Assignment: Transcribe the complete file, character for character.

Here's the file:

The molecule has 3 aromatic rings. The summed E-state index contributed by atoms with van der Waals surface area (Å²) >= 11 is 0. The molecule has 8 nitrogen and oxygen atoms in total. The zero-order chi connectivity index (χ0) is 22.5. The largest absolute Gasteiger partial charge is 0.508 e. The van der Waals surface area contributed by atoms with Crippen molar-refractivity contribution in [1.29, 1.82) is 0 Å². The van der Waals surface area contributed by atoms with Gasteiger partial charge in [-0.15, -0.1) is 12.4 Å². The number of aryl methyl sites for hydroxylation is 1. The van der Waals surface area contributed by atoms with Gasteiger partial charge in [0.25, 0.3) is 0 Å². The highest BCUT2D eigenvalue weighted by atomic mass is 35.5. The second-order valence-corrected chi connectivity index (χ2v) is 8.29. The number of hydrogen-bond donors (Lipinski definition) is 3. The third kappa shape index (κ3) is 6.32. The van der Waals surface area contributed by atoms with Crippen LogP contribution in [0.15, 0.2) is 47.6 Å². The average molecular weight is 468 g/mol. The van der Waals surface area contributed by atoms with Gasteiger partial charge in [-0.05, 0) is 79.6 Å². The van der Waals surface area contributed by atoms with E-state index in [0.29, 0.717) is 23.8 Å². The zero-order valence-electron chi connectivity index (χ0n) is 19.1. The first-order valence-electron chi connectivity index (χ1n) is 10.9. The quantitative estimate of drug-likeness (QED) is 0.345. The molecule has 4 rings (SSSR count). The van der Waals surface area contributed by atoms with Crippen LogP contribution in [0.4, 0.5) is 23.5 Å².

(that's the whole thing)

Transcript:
The molecule has 3 aromatic rings. The summed E-state index contributed by atoms with van der Waals surface area (Å²) >= 11 is 0. The molecule has 8 nitrogen and oxygen atoms in total. The zero-order chi connectivity index (χ0) is 22.5. The largest absolute Gasteiger partial charge is 0.508 e. The van der Waals surface area contributed by atoms with Crippen molar-refractivity contribution in [1.29, 1.82) is 0 Å². The van der Waals surface area contributed by atoms with Gasteiger partial charge in [-0.15, -0.1) is 12.4 Å². The number of aryl methyl sites for hydroxylation is 1. The van der Waals surface area contributed by atoms with Gasteiger partial charge in [0.25, 0.3) is 0 Å². The highest BCUT2D eigenvalue weighted by atomic mass is 35.5. The second-order valence-corrected chi connectivity index (χ2v) is 8.29. The number of hydrogen-bond donors (Lipinski definition) is 3. The third kappa shape index (κ3) is 6.32. The van der Waals surface area contributed by atoms with Crippen LogP contribution in [0.15, 0.2) is 47.6 Å². The average molecular weight is 468 g/mol. The van der Waals surface area contributed by atoms with Gasteiger partial charge in [-0.05, 0) is 79.6 Å². The van der Waals surface area contributed by atoms with E-state index in [0.29, 0.717) is 23.8 Å². The zero-order valence-electron chi connectivity index (χ0n) is 19.1. The first-order valence-electron chi connectivity index (χ1n) is 10.9. The quantitative estimate of drug-likeness (QED) is 0.345. The molecule has 4 rings (SSSR count). The van der Waals surface area contributed by atoms with Crippen LogP contribution in [0.4, 0.5) is 23.5 Å².